I guess we should first give a hand to Major Garrett of CBS for leading his network into another accidental venture of actual journalism earlier this year. As the President conducted a question and non-answer session with members of the Press, back in January, Major asked the President about his “unprecedented” request that the upcoming debt limit increase be non-negotiable.
The President’s non-answer to Major was typical, rambling, and evasive. His remarks have more recently been echoed by the Treasury Secretary on financial talk shows, and the Press Secretary on routine occasion. But, for the sake of column inches, it’s worth mercilessly tearing his non-answer apart (again):
The President’s request that the debt limit be increased without compromise or negotiation actually is unprecedented. It is also, however, the exact sort of stubbornness the White House accuses the GOP of employing every time a manufactured crises rears its ugly head. “What’s Different,” according to the President, is that “we’ve never seen a situation, like we did last year, in which certain, uh, groups in Congress took such an absolutist position.”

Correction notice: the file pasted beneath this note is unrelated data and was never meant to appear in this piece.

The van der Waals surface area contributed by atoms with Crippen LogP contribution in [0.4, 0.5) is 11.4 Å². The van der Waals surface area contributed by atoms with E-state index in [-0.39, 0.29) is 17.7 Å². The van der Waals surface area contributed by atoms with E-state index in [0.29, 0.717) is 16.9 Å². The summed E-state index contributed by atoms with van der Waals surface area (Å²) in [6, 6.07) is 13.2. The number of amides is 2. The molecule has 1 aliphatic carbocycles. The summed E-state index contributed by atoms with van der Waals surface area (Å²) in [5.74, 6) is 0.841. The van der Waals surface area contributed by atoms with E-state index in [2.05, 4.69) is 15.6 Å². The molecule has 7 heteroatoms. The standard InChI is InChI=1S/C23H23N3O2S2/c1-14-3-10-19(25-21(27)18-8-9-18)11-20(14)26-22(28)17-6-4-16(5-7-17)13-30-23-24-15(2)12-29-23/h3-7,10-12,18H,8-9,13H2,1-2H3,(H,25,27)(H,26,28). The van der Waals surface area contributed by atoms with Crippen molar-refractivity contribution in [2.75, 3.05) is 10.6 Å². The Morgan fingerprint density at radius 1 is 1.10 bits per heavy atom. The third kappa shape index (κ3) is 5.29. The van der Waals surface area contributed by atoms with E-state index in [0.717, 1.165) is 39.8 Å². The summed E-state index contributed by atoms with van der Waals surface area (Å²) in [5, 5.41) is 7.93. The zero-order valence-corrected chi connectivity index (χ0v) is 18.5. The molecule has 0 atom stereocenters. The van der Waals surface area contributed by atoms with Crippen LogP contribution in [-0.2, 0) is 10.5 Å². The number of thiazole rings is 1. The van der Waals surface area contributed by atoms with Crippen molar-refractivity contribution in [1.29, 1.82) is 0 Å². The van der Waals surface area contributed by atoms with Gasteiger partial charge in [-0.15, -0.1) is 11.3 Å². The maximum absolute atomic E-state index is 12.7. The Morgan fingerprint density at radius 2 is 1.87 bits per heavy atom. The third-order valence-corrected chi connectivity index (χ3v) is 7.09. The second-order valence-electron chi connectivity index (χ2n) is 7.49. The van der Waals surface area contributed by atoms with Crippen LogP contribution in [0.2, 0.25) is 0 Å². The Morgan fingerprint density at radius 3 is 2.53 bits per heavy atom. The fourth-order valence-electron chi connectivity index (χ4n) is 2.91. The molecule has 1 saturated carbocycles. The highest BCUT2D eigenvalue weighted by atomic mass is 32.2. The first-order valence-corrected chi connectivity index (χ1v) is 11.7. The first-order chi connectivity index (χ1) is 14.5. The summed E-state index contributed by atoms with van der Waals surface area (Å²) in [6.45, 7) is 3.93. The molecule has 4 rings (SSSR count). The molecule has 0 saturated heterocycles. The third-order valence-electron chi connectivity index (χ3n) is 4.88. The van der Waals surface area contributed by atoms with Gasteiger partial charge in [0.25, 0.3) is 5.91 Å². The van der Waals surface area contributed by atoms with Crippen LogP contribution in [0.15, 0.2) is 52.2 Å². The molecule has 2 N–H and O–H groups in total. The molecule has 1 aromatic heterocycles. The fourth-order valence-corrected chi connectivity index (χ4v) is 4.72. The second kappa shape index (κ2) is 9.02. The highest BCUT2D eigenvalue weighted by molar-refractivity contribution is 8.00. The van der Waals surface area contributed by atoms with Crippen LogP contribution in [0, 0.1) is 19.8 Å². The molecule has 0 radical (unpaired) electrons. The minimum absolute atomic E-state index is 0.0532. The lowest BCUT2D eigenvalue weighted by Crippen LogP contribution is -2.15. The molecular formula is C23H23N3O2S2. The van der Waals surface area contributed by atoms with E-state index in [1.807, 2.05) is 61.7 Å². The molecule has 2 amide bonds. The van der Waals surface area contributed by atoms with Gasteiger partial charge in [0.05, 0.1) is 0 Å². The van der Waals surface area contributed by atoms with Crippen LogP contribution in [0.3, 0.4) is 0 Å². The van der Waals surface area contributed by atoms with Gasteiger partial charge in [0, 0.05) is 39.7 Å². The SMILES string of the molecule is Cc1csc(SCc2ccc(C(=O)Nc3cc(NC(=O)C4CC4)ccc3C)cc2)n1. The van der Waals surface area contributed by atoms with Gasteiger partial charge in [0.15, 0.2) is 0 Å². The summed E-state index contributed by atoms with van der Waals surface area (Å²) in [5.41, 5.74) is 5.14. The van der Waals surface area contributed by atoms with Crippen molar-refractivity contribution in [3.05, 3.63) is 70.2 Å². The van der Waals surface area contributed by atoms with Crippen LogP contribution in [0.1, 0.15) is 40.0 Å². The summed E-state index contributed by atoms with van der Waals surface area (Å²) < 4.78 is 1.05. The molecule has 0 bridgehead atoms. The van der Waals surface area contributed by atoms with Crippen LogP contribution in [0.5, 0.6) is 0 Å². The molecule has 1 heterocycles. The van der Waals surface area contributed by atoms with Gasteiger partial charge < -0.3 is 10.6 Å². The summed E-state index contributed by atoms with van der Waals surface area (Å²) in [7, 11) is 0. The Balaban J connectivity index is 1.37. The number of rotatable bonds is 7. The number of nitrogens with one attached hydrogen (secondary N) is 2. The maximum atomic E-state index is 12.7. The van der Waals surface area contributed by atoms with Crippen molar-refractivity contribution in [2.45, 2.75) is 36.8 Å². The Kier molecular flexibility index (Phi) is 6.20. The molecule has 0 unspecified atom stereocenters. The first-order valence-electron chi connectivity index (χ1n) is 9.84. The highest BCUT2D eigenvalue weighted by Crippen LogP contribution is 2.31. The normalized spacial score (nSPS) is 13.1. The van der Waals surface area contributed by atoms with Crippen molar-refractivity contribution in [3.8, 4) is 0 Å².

Really? Absolutist? Asking for a deficit reduction plan, like congress got in the Bush, Clinton, and Reagan Administrations, is absolutist? Strange choice of words. . . But he went on:
“And, the – the – uh – the fact of the matter is that we have never seen the debt ceiling used in this fashion, where the notion was ‘you know, we might default, unless we get 100 percent of what we want.’”
Now. . . Wrap your brain around this: There is a man (who voted against raising the debt ceiling when his predecessor was in office) telling a room full of journalists that the problem is a group of people who refuse to negotiate; and because of those uncompromising fools, he has decided not to negotiate. Now wrap your brain around this: No-one laughed out loud. Not one reporter found the hypocrisy uncontrollably laughable. In fact, many of them feverishly reported the gist of the comment: The GOP is forcing Obama to demand a unilateral increase in the debt.
Oh, and what happens if he fails to negotiate? Well. . . Default, I guess.
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